Huge mixed quality yarding at Wodonga

Huge mixed quality yarding at Wodonga

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YARDING UP: There were 3500 cattle yarded at Wodonga last week, 1500 more then the 2000 originally advertised. Photo by NVLX.

YARDING UP: There were 3500 cattle yarded at Wodonga last week, 1500 more then the 2000 originally advertised. Photo by NVLX.

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There was 1000 more cattle offered for sale at Wodonga than originally advertised.

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There was a huge yarding of 3501 mixed quality cattle at the Wodonga saleyards on Thursday.

Matt Tinkler, Elders Wodonga, said there was originally 2000 advertised with more than 1000 coming through in the last week as with no significant rain forecast, producers looked to sell.

Mr Tinkler said there were some very good lines of cattle, as well as some clean up lines from producers who weren't prepared to take their lesser types through summer.

He said cows and calves were scarce but there was a very good line of 10 Angus cows and calves offered by Justin Blair, Holbrook, NSW, which sold for $2020 a unit.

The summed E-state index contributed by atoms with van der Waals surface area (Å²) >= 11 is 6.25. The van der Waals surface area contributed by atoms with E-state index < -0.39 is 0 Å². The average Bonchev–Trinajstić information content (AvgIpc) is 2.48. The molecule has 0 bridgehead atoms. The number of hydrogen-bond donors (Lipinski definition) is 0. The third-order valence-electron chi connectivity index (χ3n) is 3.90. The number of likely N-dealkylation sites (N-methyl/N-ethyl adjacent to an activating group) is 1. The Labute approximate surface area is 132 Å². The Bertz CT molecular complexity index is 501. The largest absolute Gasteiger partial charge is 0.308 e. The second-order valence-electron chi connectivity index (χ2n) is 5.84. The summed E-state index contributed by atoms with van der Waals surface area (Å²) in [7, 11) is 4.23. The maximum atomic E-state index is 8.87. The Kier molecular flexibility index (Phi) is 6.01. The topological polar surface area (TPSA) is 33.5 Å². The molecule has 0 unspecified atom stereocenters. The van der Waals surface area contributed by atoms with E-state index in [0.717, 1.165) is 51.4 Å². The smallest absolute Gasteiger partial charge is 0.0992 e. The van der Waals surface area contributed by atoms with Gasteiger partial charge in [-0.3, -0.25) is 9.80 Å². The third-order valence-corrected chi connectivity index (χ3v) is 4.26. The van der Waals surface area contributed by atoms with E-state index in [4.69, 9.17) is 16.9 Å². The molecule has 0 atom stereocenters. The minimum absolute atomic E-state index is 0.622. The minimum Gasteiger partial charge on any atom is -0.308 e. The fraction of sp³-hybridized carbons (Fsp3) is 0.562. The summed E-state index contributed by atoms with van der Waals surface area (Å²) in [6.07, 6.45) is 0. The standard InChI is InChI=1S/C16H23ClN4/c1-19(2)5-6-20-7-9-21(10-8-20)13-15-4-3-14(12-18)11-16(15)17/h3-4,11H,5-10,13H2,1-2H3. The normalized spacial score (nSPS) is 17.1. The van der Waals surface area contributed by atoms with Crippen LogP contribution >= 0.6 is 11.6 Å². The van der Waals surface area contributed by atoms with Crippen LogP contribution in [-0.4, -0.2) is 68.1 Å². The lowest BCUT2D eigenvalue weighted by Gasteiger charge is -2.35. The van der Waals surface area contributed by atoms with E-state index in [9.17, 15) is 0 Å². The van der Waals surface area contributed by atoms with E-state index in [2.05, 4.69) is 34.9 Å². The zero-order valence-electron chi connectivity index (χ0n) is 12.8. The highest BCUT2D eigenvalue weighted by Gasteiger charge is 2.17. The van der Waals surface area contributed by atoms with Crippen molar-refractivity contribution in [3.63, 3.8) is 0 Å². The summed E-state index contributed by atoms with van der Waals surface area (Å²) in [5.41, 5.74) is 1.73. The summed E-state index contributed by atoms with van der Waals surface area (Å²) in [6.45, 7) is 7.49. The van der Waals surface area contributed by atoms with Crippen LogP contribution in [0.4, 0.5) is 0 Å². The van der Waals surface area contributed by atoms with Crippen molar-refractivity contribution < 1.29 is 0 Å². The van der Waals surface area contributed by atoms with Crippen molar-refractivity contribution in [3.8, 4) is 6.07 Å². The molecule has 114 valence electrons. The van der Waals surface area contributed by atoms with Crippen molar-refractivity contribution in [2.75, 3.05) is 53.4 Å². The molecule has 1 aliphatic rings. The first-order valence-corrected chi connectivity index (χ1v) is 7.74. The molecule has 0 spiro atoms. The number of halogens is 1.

Heavy steers were cheaper.

He said 460kg steers were making $1300 to $1350 a head, back into the 275-280 cents a kilogram range.

"There wasn't any great numbers and there probably wasn't the feedlotters there that we've had at the last couple of sales," he said.

"Most of them would have secured their feedlot numbers leading into Christmas so there was a discount there."

He said as the cattle came back in weight to the 400kg mark, southern restockers and bullock fatteners started operating, pushing prices to 300-305c/kg.

"There was a very good lineup of Hereford yearlings led by the Red Hill chaps, weighing 441kg and going to a local Mitta Mitta Valley bullock fattener for $1320 or 299c/kg," he said.

"Quality Rangan-blood Charolais weaners ,10-11 months-old, weighing 447kg, also went to a local bullock fattener, making $1300."

He said weaner steers sold well depending on quality, with both autumn-drop and late spring-drop calves on offer, those in good condition sold from 290-315c/kg.

Heifers sold well through the heavier end, making around 260c/kg, with an operator buying for Tasmania.

However, Mr Tinkler said prices for lighter heifers, in smaller lines were definitely back.

He said 90 per cent of cattle were local, with most buyers from the south, including several from Gippsland.

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